[¶5] A public hearing on the Hectors' application was held on August 13, 2007. The City Commission heard testimony from a representative of the Hectors who presented argument in favor of the amendments. The Senior Planner for the City of Fargo testified that the Planning Department staff had been generally supportive of commercial expansion in the Frontier Quarter, but due to "opposition of the neighborhood" recommended denial of the amendment. While the Commission noted that no written protest or objection to the Hectors' application had been received by or filed in the Planning and Development Department, a few citizens did voice opposition to the proposed amendments at the public hearing. At the end of the hearing, the Commission voted to accept the findings and recommendations of the Planning Department and denied the Hectors' application.
[¶6] On September 12, 2007, the Hectors appealed the decision of the City Commission to the East Central Judicial District Court. At the district court, the Hectors argued the City committed a series of constitutional violations, failed to identify and articulate reasons for denying the Hectors' zoning requests, unlawfully expanded the role of the City Planner and City Commission in zoning decisions, engaged in spot zoning, and improperly granted standing. The district court rejected the Hectors' arguments, and affirmed the decision of the Fargo City Commission.
[¶7] On appeal to this Court, the Hectors argue the district court erred in affirming the decision of the Fargo City Commission, contending the Commission acted in an arbitrary, capricious and unreasonable manner when it considered the Hectors' application. The Hectors further argue the City of Fargo did not comply with the North Dakota Century Code by failing to implement a comprehensive zoning plan, and that the City has engaged in illegal contract zoning.
[¶8] The Hectors argue the Fargo City Commission acted in an arbitrary, capricious and unreasonable manner when it denied their proposed amendments to the zoning map and growth plan, and that the district court erred when it affirmed the Commission's decision.
[¶9] In an appeal from the decision of a local governing body, this Court's scope of review is very limited. Pic v. City of Grafton, 1998 ND 202, ¶ 6, 586 N.W.2d 159. This Court's function is to independently determine the propriety of the local governing body's decision, without any special deference to the district court's decision. Anderson v. Richland County Water Res. Bd., 506 N.W.2d 362, 367 (N.D. 1993). The decision of a local governing body must be affirmed unless the local body acted arbitrarily, capriciously or unreasonably, or if there is not substantial evidence supporting the decision. Graber v. Logan County Water Res. Bd., 1999 ND 168, ¶ 7, 598 N.W.2d 846. Such a standard of review ensures that the court does not substitute its judgment for that of the local governing body which initially made the decision. See Pic, 1998 ND 202, ¶ 11, 586 N.W.2d 159. A decision is not arbitrary, capricious or unreasonable if it is the product of a rational mental process by which the facts and law relied upon are considered together for the purpose of achieving a reasoned and reasonable interpretation. Klindt v. Pembina County Water Res. Bd., 2005 ND 106, ¶ 12, 697 N.W.2d 339. In an appeal from a non-judicial decision, such as a city commission's denial of a zoning amendment request, the record is adequate to support the findings and conclusions of the city if it allows us to discern the rationale for the decision. See Lindteigen v. City of Bismarck, 1997 ND 123, ¶ 7, 565 N.W.2d 47.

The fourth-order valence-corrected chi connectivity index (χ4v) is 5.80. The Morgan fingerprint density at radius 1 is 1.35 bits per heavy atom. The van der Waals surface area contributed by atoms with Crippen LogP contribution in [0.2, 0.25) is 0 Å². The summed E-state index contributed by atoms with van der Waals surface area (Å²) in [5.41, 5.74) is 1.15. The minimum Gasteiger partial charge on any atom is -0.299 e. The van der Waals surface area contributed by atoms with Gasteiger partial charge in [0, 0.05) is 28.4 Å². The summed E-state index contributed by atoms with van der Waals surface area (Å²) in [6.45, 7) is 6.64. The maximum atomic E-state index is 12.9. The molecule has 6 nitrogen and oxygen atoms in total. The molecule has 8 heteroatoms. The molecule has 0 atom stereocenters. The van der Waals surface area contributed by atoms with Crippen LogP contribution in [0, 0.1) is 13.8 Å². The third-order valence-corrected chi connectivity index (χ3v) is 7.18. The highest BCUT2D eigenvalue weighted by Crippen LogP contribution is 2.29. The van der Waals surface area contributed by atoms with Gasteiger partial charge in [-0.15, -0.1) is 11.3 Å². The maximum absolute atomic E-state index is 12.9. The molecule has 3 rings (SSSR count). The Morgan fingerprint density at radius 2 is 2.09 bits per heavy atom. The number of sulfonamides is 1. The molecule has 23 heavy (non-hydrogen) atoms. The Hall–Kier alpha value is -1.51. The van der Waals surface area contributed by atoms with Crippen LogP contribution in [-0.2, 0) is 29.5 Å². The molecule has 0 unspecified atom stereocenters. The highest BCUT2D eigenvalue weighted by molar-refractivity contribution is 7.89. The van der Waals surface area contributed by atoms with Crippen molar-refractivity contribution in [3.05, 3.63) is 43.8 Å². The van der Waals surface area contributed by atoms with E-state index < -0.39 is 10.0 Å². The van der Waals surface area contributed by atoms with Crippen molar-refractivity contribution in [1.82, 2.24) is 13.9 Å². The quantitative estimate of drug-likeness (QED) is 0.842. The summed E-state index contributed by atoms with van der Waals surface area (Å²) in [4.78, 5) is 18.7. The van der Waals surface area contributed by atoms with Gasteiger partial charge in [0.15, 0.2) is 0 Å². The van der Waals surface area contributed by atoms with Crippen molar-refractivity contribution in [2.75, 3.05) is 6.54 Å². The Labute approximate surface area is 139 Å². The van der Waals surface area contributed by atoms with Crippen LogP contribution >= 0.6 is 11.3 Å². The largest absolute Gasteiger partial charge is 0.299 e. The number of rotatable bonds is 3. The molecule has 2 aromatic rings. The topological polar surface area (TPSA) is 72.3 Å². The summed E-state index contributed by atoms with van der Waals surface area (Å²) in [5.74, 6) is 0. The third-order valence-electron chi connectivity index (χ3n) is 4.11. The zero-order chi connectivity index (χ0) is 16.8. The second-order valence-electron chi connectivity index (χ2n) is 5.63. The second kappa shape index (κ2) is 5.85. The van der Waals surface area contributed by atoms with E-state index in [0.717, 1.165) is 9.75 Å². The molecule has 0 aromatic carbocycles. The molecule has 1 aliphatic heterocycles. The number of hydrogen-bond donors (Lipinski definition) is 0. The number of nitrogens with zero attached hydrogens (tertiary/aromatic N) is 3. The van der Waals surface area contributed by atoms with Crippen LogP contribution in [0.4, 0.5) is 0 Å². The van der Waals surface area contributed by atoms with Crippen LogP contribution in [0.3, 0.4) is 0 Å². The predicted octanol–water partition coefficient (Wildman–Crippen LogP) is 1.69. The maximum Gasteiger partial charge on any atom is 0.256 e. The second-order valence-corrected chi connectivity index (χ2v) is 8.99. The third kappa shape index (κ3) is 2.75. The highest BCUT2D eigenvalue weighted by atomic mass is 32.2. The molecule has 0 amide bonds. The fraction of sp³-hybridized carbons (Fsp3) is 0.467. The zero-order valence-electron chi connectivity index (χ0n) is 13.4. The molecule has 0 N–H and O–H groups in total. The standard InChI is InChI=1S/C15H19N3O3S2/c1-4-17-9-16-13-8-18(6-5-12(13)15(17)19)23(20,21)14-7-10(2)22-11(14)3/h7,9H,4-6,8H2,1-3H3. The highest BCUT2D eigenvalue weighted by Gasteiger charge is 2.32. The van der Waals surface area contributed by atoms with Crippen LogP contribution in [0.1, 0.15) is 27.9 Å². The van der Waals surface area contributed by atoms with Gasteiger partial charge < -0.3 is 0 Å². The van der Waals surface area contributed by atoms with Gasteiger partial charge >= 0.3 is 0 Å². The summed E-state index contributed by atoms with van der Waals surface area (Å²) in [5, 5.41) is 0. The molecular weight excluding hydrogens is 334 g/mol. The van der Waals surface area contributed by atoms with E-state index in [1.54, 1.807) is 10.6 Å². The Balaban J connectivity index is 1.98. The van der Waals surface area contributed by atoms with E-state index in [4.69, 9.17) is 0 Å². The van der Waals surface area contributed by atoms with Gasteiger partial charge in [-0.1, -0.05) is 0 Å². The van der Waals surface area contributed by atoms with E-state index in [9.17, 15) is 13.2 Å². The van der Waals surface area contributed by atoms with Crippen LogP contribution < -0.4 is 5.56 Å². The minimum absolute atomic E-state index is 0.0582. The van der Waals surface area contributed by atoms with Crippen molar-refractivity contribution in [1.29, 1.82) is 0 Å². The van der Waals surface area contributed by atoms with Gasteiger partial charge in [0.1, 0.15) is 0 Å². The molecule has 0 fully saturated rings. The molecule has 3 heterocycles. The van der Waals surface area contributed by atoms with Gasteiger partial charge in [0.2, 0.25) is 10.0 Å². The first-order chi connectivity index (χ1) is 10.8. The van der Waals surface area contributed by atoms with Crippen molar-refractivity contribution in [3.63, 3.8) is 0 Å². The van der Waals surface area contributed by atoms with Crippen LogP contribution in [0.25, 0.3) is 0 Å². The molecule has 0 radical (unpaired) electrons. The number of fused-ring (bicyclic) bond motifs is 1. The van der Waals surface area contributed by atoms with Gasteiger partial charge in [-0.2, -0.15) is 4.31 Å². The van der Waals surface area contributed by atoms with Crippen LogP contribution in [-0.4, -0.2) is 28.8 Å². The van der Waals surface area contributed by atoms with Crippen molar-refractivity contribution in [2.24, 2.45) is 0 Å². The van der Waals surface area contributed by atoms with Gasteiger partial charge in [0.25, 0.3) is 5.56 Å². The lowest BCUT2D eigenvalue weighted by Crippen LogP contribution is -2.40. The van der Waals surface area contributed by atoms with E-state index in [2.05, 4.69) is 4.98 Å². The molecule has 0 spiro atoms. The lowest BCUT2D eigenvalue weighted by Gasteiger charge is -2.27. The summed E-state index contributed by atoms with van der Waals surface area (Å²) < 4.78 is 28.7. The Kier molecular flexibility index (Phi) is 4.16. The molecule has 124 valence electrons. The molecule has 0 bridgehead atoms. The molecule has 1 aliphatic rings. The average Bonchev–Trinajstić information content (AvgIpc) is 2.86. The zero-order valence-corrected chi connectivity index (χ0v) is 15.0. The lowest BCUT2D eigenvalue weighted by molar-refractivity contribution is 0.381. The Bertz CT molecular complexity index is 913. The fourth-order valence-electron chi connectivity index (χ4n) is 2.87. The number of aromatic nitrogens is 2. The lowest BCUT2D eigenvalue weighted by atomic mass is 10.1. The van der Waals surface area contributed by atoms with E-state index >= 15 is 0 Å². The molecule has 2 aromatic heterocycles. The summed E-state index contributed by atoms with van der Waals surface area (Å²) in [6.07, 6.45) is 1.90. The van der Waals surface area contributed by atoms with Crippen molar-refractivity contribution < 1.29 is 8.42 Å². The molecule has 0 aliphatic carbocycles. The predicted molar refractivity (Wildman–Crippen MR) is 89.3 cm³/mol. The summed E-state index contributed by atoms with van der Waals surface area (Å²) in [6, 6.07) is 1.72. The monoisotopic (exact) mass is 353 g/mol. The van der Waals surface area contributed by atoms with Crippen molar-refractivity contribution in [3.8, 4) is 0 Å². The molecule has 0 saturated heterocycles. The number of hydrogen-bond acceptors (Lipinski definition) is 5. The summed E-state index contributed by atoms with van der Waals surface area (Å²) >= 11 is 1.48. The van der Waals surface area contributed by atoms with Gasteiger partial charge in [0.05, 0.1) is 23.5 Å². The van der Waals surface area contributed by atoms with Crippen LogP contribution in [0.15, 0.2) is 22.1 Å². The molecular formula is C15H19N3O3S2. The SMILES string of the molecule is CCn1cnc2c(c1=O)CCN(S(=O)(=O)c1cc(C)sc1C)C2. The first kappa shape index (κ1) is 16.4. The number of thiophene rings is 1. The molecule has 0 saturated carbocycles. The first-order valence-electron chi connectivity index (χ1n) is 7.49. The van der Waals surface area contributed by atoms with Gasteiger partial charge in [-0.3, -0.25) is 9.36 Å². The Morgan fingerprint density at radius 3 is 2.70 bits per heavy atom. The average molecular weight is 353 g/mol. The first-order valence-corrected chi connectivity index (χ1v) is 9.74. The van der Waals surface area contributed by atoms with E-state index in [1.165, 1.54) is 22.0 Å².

[¶10] Fargo's Land Development Code provides a framework by which the City must operate when amendments to the zoning map are proposed. First, the City Planner must review the proposals and "provide a report to the Planning Commission describing the purpose and effect of the amendment." FMC § 20-0906(C) (2005). Next, the Planning Commission must hold a public hearing on the proposed zoning map amendment and, subsequently, make a recommendation to the Board of City Commissioners. FMC § 20-0906(D). Once this recommendation is made, the City Commission ...